Thursday night I saw Xanadu. Going in I had mixed feelings about it. I wasn't all too excited about the show, but I was eager to complete my set of this season's tony-nominated musicals. I’ve never seen this many shows in a season. It’s a good feeling! One quirk of Xanadu is that it has on-stage seating. I've never been to a show with on-stage seating, and when an on-stage seat became available, I went for it. That way, even if i didn't really love the show, the experience would definitely be unique. Plus it's less expensive to see the show that way, and I'm all about cutting costs off a $100+ theater ticket. Especially for a 90 minute show.
So when you get the on-stage ticket it comes with a paper that tells you a bunch of things to do in order for you not to detract from the viewing experience for those sitting in the house and also to keep the actors safe on stage. The most important of these rules are (1) arrive at the theater early so you have time to be seated on stage before the show starts and (2) don't bring a lot of crap with you because there is nowhere to store it besides directly under your seat. So of course I come running into the theater at 7:53pm with my giant laptop bag in hand. At least I was in presentable clothing and remembered to shave earlier that morning, so i wasn't a total Uggo. I shove my way past people and get to the Usherette at the foot of the stage. Our convo goes like this:
Usherette: Are you in onstage seating?
Usherette: Have you been in onstage seating before?
Usherette: But you've seen the show before?
Usherette: This is your first time at the 'Du???
(Okay, Owen. Maintain your composure even though she just referred to the show as, The Du.)
Usherette: Wow. You're in luck. Tonight is the night Lincoln Center is taping the show. So you are gonna be a part of recorded history!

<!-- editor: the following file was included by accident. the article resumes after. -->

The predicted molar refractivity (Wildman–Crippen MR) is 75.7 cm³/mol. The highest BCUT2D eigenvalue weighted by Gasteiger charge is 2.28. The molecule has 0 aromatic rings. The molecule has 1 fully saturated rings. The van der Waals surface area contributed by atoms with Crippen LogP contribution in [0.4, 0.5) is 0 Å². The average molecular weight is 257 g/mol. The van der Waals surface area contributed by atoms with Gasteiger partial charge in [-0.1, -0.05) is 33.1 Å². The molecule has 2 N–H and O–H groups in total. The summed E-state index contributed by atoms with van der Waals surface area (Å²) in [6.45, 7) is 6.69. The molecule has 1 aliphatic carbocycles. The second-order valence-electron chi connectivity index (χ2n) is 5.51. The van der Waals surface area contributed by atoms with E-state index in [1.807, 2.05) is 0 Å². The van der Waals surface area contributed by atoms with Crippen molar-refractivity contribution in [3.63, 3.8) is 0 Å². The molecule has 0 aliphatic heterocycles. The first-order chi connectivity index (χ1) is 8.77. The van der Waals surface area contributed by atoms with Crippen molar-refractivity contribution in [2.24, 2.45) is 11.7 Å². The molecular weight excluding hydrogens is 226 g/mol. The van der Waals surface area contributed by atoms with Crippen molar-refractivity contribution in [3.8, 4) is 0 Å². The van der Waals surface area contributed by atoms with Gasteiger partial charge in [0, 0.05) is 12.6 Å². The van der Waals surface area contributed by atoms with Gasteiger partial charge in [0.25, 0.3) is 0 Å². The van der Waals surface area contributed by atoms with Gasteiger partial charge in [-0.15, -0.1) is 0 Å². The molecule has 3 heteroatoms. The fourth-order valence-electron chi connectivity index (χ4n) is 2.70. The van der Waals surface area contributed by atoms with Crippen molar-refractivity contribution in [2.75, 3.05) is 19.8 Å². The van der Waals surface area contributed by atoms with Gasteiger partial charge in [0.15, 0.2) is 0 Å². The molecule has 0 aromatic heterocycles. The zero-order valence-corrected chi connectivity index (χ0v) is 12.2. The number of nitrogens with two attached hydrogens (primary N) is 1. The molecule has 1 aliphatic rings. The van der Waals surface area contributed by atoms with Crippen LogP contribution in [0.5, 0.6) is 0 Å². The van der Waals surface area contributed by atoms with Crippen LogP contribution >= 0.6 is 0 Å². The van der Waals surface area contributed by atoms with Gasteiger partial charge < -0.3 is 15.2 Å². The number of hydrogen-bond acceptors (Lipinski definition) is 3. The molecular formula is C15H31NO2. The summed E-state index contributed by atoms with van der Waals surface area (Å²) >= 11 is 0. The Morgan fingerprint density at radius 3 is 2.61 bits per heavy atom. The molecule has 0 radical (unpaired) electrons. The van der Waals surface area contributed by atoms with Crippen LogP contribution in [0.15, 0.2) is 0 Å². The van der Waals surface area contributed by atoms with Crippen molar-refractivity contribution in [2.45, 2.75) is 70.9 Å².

Me: Really? Great! Do I have time to use the bathroom before the show starts?
Usherette: You better go now. Once you walk through that door [to the stage] you can't leave again until the show is over.
Me: Okay, I'll be right back.
Usherette: Hurry, you only have 4 minutes!
So I run downstairs, pee really quickly - i might have cut the line, but who cares? they didn't have to be onstage! and i did wash my hands afterwards, because hygiene matters- and I run back to the Usherette at the front of the house. We have another conversation:
Usherette: Okay, you're ready?
Usherette (pointing to my water bottle): You cannot take your water on stage.
Me: Oh, I'll put it in my bag.
Usherette: No. It cannot go on stage at all. There is a ledge just beyond this door. You can leave the water there and pick it up after the performance. No one will take it.
Usherette: I am going to give you a glow stick. Do you know how to break a glow stick?
Me: Yes. (I lie.)
Usherette: You just snap it.
Usherette: Don't snap it now!
Usherette: At the end of the play, when they're singing "Xanadu" that's when you break the glow stick, and then you all will get up and dance. The cast will tell you when to do this. Don't worry about it. You ready to dance?
Me: I am totally ready to dance.
Usherette: Okay, walk through the door and they'll lead you to your seat.
Me: Do I have a specific seat?
Usherette: No, it's first come, first serve. We'll see what's left for you.
I pass through the magical stage door and make my ascent to the stage (after dropping off my water bottle on the ledge). Another Usherette leads me on to the stage indicating where i shouldn't walk so that the roller skate ramps stay clean. I squeeze myself into my seat and the Usherette lets me know I'm sitting next to two Xanadu audience pro's, so if i have any questions i'm in good hands. I cram my jacket and laptop bag under my seat, and immediately ask the audience pro to my right about the glo stick issue. She assures me it's not that complicated and just tells me to wait until the end.